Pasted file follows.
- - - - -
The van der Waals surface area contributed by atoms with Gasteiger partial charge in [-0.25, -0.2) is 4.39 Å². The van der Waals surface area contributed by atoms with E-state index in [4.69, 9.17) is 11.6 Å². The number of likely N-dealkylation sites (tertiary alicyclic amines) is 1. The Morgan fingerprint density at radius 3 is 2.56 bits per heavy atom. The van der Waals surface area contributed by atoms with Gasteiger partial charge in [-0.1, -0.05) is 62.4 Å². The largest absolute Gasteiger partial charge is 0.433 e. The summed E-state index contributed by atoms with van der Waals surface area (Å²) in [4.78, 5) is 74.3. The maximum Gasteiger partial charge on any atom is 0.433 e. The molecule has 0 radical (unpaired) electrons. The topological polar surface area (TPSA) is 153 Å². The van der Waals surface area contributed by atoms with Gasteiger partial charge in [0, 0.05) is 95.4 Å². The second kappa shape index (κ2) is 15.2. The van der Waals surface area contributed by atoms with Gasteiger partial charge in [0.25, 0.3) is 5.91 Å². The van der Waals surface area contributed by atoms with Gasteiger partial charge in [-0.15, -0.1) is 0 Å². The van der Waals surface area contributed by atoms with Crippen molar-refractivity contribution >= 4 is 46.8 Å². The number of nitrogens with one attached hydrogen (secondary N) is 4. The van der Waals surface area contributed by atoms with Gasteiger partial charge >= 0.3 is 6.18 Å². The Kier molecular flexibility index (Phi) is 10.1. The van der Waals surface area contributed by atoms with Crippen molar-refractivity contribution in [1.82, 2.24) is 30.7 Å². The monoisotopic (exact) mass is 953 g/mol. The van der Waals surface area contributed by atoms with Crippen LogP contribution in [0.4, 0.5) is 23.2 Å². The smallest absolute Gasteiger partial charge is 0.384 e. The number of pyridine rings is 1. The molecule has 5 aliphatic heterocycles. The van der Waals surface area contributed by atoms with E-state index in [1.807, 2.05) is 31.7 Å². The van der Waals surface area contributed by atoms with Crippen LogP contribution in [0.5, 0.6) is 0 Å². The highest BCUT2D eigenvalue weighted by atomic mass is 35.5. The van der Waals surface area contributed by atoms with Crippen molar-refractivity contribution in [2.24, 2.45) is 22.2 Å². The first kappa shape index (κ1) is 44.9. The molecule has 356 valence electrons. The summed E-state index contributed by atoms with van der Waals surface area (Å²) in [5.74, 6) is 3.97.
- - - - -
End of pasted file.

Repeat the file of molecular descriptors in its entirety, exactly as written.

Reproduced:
The van der Waals surface area contributed by atoms with Gasteiger partial charge in [-0.25, -0.2) is 4.39 Å². The van der Waals surface area contributed by atoms with E-state index in [4.69, 9.17) is 11.6 Å². The number of likely N-dealkylation sites (tertiary alicyclic amines) is 1. The Morgan fingerprint density at radius 3 is 2.56 bits per heavy atom. The van der Waals surface area contributed by atoms with Gasteiger partial charge in [-0.1, -0.05) is 62.4 Å². The largest absolute Gasteiger partial charge is 0.433 e. The summed E-state index contributed by atoms with van der Waals surface area (Å²) in [4.78, 5) is 74.3. The maximum Gasteiger partial charge on any atom is 0.433 e. The molecule has 0 radical (unpaired) electrons. The topological polar surface area (TPSA) is 153 Å². The van der Waals surface area contributed by atoms with Gasteiger partial charge in [0, 0.05) is 95.4 Å². The second kappa shape index (κ2) is 15.2. The van der Waals surface area contributed by atoms with Gasteiger partial charge in [0.25, 0.3) is 5.91 Å². The van der Waals surface area contributed by atoms with Gasteiger partial charge in [-0.15, -0.1) is 0 Å². The van der Waals surface area contributed by atoms with Crippen molar-refractivity contribution >= 4 is 46.8 Å². The number of nitrogens with one attached hydrogen (secondary N) is 4. The van der Waals surface area contributed by atoms with Gasteiger partial charge >= 0.3 is 6.18 Å². The Kier molecular flexibility index (Phi) is 10.1. The van der Waals surface area contributed by atoms with Crippen molar-refractivity contribution in [1.82, 2.24) is 30.7 Å². The monoisotopic (exact) mass is 953 g/mol. The van der Waals surface area contributed by atoms with Crippen LogP contribution in [0.4, 0.5) is 23.2 Å². The smallest absolute Gasteiger partial charge is 0.384 e. The number of pyridine rings is 1. The molecule has 5 aliphatic heterocycles. The van der Waals surface area contributed by atoms with E-state index in [1.807, 2.05) is 31.7 Å². The van der Waals surface area contributed by atoms with Crippen LogP contribution in [0.5, 0.6) is 0 Å². The highest BCUT2D eigenvalue weighted by atomic mass is 35.5. The van der Waals surface area contributed by atoms with Crippen molar-refractivity contribution in [2.24, 2.45) is 22.2 Å². The first kappa shape index (κ1) is 44.9. The molecule has 356 valence electrons. The summed E-state index contributed by atoms with van der Waals surface area (Å²) in [5.74, 6) is 3.97.